Social workers, case managers, and hospital staff often discover the infirm and elderly people are pet owners who lack family or friends to care for their animals. It is important to remember that all pets rely on their caretakers, and a coordination of care may be necessary to ensure the welfare of animals in an individual’s absence. The following information is intended to serve as a guide to help pet owners who require hospitalization.

What Social Workers and Their Agencies Can Do

  • Engage with an individual about plans for their pet. Gather pet history, including age, health, medical information, and behaviors. A plan can include:
    • Family, friend, and/or neighbor to pet-sit
    • Local boarding
    • Foster care
    • Surrender of the pet
  • Help the individual determine the reality of their situation in regards to hospital timing and required pet care. This may include seeking temporary pet care (several weeks, months) or a permanent new home
  • Recommend the animal be up-to-date on vaccinations and spayed/neutered, and offer resources to help the individual prepare their pet for a temporary or permanent new home
  • Formally document information on the pet in a treatment chart, and include a pet photo, if possible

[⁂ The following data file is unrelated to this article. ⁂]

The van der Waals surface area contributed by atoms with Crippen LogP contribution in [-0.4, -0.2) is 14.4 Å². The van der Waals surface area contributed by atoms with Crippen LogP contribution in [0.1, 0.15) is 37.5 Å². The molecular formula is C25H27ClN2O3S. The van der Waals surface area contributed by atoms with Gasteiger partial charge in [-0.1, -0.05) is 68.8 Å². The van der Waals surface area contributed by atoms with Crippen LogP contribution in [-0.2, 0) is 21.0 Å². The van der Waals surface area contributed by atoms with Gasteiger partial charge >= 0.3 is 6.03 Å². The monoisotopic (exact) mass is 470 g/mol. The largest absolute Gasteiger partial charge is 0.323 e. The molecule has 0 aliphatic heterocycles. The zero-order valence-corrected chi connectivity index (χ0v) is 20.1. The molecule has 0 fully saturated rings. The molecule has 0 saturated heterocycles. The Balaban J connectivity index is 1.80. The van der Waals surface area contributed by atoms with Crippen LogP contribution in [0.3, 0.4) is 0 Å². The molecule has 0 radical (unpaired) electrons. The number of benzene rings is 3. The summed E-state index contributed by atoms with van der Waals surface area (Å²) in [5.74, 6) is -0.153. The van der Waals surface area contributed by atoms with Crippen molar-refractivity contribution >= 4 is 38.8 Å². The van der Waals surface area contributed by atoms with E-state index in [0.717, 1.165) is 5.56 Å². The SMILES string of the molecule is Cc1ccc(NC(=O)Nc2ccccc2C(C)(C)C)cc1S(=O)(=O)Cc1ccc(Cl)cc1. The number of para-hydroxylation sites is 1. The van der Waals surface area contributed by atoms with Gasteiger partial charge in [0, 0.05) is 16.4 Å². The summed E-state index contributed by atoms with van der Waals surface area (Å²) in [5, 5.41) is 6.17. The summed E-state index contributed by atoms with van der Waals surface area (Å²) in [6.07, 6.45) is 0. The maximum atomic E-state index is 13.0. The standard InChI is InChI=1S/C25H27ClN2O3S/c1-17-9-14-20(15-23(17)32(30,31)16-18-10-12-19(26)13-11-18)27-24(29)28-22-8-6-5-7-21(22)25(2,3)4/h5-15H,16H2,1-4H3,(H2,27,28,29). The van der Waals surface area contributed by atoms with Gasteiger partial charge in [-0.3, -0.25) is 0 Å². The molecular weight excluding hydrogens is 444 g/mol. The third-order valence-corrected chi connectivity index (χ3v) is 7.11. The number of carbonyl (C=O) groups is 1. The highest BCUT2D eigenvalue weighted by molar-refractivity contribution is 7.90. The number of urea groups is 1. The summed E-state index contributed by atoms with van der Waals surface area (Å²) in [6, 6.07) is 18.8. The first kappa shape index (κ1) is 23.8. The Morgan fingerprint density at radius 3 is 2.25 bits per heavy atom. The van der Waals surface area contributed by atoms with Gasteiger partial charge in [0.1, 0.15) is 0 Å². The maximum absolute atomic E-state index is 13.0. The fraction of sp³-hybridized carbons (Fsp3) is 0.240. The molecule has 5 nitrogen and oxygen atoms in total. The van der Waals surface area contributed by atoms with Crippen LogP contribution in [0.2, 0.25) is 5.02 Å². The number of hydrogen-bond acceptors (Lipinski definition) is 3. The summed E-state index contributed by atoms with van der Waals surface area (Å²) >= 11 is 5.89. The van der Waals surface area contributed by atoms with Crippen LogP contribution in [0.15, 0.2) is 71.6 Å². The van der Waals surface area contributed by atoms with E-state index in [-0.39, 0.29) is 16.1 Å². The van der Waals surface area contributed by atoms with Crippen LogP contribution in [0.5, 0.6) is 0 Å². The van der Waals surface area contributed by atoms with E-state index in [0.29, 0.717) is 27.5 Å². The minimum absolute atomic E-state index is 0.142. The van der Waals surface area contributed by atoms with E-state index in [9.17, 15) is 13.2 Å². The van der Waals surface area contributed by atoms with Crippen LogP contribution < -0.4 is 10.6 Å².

If a permanent new home is needed:

  • Explore with the individual what they hope a new home would be like for their pet (with/without other animals, a family with children, etc.)
  • If appropriate, try to arrange a “last visit” for the owner and their pet to say goodbye
  • If appropriate, consider giving the owner a photo of their pet as a token of their relationship

 During a Hospitalization:

  • When possible, contact family, friends, next of kin, and neighbors to ensure pet care arrangements as soon as possible. If these options do not exist, contact neighborhood veterinary clinics or local boarding facilities that may have a history of the pet
  • Do not leave pets unattended for long periods
  • When no other care can be coordinated and the person’s ability to provide care is unknown, a social worker may need to contact Pet Help Partners (917-468-2938) for referrals to low-cost boarding or Animal Care and Control of NYC (AC&C) (dial 311) for animal protection

 Requesting Assistance from AC&C to Remove Pets:

  • AC&C requires several documents prior to offering assistance, including a notorized letter on agency or hospital letterhead stating that the individual in their care cannot care for their pet. The request is either for temporary care (the owner can reclaim the pet within seven days) or for permanent relinquishment
  • If care is only needed for up to seven days, the Owner’s Consent for AC&C Assistance Form must be completed (please note, AC&C requires financial reimbursement in order to release an animal)
  • If care is needed for more than seven days, a second document, AC&C Intake Release Form, must be signed by the owner and returned to AC&C 

Tips and Tools

Request for Assistance from AC&C